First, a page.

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The newspaper of The Johns Hopkins University January 12, 2004 | Vol. 33 No. 17
Cicely Tyson Headlines MLK Tribute

Inspired by Martin Luther King Jr., Cicely Tyson has become a pioneer and leader in the world of performing arts.

The actress, activist and humanitarian will speak, receive Ideals Award

By Greg Rienzi
The Gazette

Actress, activist and humanitarian Cicely Tyson will be the featured guest for Johns Hopkins' annual Martin Luther King Jr. birthday remembrance, an event that takes place this year from noon to 1:30 p.m. on Friday, Jan. 16.

Begun in 1982, the Johns Hopkins Martin Luther King Jr. Commemoration honors the Nobel Peace Prize winner's legacy of nonviolent activism and community service. It will take place in Turner Auditorium on the East Baltimore campus and will be broadcast to several other university and health system locations.

Keynote speaker for the event is Tyson, a respected and honored talent in American theater and film, who has become an equally admired and dedicated activist and humanitarian. Tyson will also receive the Ideals Award in recognition of her outstanding service and commitment to King's principles.

Levi Watkins, founder of the Martin Luther King Jr. Commemoration Celebration and chair of its committee, said that Tyson follows in the tradition of speakers who knew King personally or who were spurred on by his words.

"She was inspired and motivated by Dr. King to become a pioneer and leader in the world of the performing arts, which she became," said Watkins, associate dean for postdoctoral programs and professor of cardiac surgery at the School of Medicine. "She's also become a leader in the Civil Rights movement and a wonderful and active humanitarian."

A native of New York, Tyson began her career in the 1950s as a fashion model. Her first film was an uncredited role in Carib Gold in 1957.

Tyson is perhaps best known for her performance in the title role of The Autobiography of Miss Jane Pittman, in which she played a slave woman ranging in age from 19 to 110 and for which she received an unprecedented two Emmy Awards. In addition, she won an Emmy for best supporting actress in the TV film The Oldest Confederate Widow Tells All and was nominated for an Emmy for the NBC series Sweet Justice.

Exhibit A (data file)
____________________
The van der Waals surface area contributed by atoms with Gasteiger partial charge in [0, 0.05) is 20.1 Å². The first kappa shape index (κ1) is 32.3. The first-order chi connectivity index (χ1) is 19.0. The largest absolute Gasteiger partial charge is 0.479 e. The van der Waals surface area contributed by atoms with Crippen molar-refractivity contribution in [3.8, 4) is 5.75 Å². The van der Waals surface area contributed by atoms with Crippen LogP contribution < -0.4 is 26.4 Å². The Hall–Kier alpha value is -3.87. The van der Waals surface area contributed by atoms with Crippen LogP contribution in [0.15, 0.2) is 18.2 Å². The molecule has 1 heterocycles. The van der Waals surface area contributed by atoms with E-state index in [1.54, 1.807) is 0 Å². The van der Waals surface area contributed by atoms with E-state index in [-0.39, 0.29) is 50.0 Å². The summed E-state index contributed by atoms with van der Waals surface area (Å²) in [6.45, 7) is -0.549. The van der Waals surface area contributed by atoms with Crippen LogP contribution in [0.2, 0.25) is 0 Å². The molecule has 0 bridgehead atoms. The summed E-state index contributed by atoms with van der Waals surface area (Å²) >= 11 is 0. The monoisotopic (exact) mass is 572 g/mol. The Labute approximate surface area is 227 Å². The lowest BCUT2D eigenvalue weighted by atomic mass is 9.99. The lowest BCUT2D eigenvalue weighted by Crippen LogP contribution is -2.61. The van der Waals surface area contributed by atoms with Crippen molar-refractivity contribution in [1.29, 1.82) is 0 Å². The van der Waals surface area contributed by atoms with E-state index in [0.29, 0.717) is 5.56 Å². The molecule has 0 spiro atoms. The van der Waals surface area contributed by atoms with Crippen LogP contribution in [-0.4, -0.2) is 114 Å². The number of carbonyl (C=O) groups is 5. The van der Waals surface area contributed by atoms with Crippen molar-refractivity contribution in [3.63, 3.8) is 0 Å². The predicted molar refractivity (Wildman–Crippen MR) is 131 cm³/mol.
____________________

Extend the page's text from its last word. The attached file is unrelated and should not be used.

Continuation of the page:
Since the mid-1970s, Tyson has been active in world affairs and humanitarian efforts. As a chairperson for UNICEF, Tyson in 1985 traveled throughout Africa on a fact-finding mission. In 1988, the president of Zimbabwe invited her to participate in a conference called "Children on the Front Line." That same year she flew to the Ivory Coast to assist in the fund raising for the formation of the children's organization Ndaya.

A champion for youth, Tyson each year sets aside one month to visit college campuses across the country and speak to students on such topics as human rights, education, race relations, teen pregnancy and self-esteem.

In 1996, the New Jersey Board of Education renamed an East Orange middle and high school, which has 700 primarily underprivileged students, the Cicely Tyson School of Performing and Fine Arts. Tyson teaches a master class there, and says that she considers the naming one of her most meaningful accolades.

She holds a record 12 Image Awards as best actress from the NAACP and has received awards from such civil rights organizations as PUSH, CORE, the SCLC and the Martin Luther King Jr. Center, among others.

In 1974, Tyson co-founded the internationally celebrated Dance Theater of Harlem. She currently serves on its board, as well as on the boards of the American Film Institute, Urban Gateways and the NAACP Legal Defense and Education Fund. A founding member of the Coalition for a Healthy and Active America, Tyson in 2002 was appointed by President George W. Bush as a commissioner of the National African American Museum of History and Culture.

In 2003, Tyson received the National Women's Law Center Award, the Ellis Island Family Heritage Award and was a featured speaker at the Fortune Most Powerful Women Summit.

The Johns Hopkins Ideals Award, an occasionally bestowed honor, will be presented to Tyson at Friday's MLK Jr. Commemoration, which typically draws about 1,000 people.

The celebration also will include the 12th annual Martin Luther King Jr. Community Service Awards ceremony, in which seven individual Hopkins employees and a team of four from JHH will be honored for demonstrating through community service the spirit of volunteerism and citizenship that characterized King's life.

The Unified Voices Choir, a gospel group whose ranks include Hopkins staff and community members, will provide musical entertainment.

Those who are unable to attend in person can view the event on closed-circuit television at Homewood's Hodson Hall; APL's Kossiakoff Center; Bayview's Carroll Auditorium; and JHH's Tilghman Auditorium in Hurd Hall and Patient Channel 60.


The 2004 Martin Luther King Jr. Commemoration

Keynote speaker is Cicely Tyson, Ideals Award winner

Music by The Unified Voices Choir

Presentation of MLK Jr. Community Service Awards to 11 Hopkins employees

Friday, Jan. 16, noon to 1:30 p.m.
Turner Auditorium, East Baltimore

Closed circuit locations ... APL: Kossiakoff Center; Bayview: Carroll Auditorium; Homewood: Hodson Hall; JHH: Hurd Hall, Tilghman Auditorium and Patient Channel 60


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